Monday, October 26, 2015
A Police Story: Blackout Riots, 1977
The other day I watched an old movie on NetFlix, ‘The Summer of Sam’. It reminded me of my participation in the only full-scale riot I’ve ever been in. The Blackout Riots of 1977 enveloped all of New York City, lasting 25 hours officially or three straight days and nights, depending on who’s counting. No deaths were admitted to by officialdom as having occurred during the looting and arson, yet the event was second only to the 1863 Draft Riots during the Civil War in the scale of the insurrection and destruction to City neighborhoods.
July 13, 1977, started out very, very hot but had cooled off some by early evening when my girlfriend and I went to the movies. ‘Black Sunday,’ a thriller with Robert Shaw as a Mossad agent tracking Palestinian terrorists in Miami, was playing at the American, a down-at-the-heels movie house in Greenpoint, Brooklyn, a couple blocks from my apartment. It was the last chance to see the movie that had opened in the City in March; you didn’t go to the American otherwise, where the slightly tilted floor was sticky underfoot. Afterward, a few beers, then home since I’d worked an 8-by-4 Day Tour earlier and needed sleep.
At 9:43 p.m. on July 13, 1977, Con Ed’s power suppliers in New England and Westchester County got knocked out by lightning, causing, in classic domino effect, all the lights in NYC to go out and stay out. The city was in the midst of a heat wave when all the air conditioners failed, the subways ground to a halt, street traffic lights blinked out and the five boroughs were plunged into darkness. At that moment, I was in my apartment enjoying a cold beer. In the next hour, I heard over a hand-sized portable radio that looting had begun and was spreading in Manhattan, the Bronx and Brooklyn. Police Commissioner Michael Codd ordered all off-duty policemen to report for duty at their local precincts (big mistake), whereupon I went to bed.
My local Precinct was the 94th, dubbed by cops a “country club” for its law-abiding blue-collar Polish and Irish residents, in Greenpoint, at the northernmost tip of Brooklyn. It looked across the East River to the East 23rd Street Piers in Manhattan and over a puddle-jump bridge spanning the poisonous Newtown Creek to Long Island City (LIC), Queens. I wasn’t about to report to the 94th where I wasn’t needed; I’d head for the 83rd Precinct in Bushwick, Brooklyn, where I was assigned and always needed. But first, I’d sleep awhile, being of little use to the NYPD in my present condition, exhausted and half-in-the-bag. I could expect my tour of duty to be of long, indefinite duration once it began.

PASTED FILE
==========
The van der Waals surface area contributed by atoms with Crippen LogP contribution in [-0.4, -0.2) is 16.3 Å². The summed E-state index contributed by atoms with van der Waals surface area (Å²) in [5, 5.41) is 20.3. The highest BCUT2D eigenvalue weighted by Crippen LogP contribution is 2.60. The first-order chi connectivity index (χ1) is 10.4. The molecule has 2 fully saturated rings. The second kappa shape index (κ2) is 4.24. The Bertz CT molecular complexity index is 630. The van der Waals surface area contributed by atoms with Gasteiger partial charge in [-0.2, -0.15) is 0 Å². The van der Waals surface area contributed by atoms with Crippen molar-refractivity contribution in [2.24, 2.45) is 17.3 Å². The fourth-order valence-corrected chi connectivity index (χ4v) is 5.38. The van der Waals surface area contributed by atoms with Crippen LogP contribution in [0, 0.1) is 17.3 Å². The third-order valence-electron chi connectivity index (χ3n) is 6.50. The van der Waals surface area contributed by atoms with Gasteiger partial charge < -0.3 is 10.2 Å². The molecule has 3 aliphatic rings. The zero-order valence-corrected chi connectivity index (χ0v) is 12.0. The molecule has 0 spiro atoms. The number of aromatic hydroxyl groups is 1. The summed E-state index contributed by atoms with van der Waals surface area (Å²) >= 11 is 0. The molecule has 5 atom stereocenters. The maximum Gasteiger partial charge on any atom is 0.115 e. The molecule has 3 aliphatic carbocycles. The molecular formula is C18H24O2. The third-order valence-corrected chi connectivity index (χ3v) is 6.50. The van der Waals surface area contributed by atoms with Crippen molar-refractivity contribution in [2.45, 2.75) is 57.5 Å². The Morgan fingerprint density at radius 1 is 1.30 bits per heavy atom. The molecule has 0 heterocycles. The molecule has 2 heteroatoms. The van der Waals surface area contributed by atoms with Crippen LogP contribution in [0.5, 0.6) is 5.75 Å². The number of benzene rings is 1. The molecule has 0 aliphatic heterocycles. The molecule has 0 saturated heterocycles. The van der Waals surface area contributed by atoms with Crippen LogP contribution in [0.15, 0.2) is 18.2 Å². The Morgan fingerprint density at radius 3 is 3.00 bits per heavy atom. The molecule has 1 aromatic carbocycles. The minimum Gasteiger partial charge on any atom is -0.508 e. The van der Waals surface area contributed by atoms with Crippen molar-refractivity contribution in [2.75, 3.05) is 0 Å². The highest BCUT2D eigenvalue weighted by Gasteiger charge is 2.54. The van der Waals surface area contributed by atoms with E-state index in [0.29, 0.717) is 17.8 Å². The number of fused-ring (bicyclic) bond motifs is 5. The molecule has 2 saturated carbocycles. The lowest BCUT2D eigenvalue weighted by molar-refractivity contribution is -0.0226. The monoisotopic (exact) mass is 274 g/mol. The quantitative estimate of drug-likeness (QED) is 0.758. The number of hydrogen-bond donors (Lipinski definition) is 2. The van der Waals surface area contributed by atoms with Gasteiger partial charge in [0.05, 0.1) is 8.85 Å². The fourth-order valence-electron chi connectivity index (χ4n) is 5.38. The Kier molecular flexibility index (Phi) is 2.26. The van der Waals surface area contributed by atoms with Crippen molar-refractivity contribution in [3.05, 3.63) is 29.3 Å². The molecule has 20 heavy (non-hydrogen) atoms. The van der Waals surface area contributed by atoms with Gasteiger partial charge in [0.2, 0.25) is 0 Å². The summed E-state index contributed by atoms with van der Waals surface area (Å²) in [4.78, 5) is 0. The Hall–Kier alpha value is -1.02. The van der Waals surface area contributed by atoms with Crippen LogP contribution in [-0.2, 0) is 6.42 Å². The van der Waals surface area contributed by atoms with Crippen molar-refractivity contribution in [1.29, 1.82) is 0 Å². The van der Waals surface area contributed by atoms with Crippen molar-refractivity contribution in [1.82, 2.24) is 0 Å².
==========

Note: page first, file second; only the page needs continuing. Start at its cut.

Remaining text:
At 3:00 a.m., I arose, dressed, checked the loads in my service weapon and off-duty 38-cal. revolver and started for the Bushwick Precinct, a mere four miles away. A quickie trip normally: cross under the Brooklyn-Queens Expressway, then straight up Morgan Avenue to pick up Wilson, then a short stretch to the turn-of-the-Century Victorian-style Station House looming over the neighborhood like a Norman Keep, at the intersection of Wilson and DeKalb Avenues. The only illumination came from my car’s headlights as I negotiated the eerily dark and silent streets; no traffic except for some souls sitting in cars parked at the curb with their headlights on.
The Precinct House was ablaze with light like Gatsby’s mansion on Party Nights. It drew me like a Beacon does a lost ship. Inside, Lieutenant Jones presided at the desk having been left over from four-by-twelve Tour as were the sixteen other policemen on duty when the lights went out. No one would be off-duty for the foreseeable future. Cops had responded to the SOS from Commissioner Codd en masse, most, unfortunately, ending up in the outer boundaries of the boroughs, closest to where they lived on Long Island and Upstate counties: all without uniforms or riot gear in neighborhoods where they were not needed. Not so in the Eight-Three; it appeared to my eyes that most, if not all, of the 130 cops assigned to the Precinct were present for duty “with hats and bats” (riot helmets and nightsticks). Everyone was in motion, as if the zoo cages had been flung open. No civilians were present in cuffs; the standing Order that had come down at the inception of the rioting was still in effect: “No arrests. Restore order.” (Please!!)
After a pithy briefing (“The shit has hit the fan, men”), I piled into an RMP with three other cops and we raced up Dekalb the three long blocks to Broadway, epicenter of the revolution.
Next Monday, Part 2: The Scene
© 2015 Robert Knightly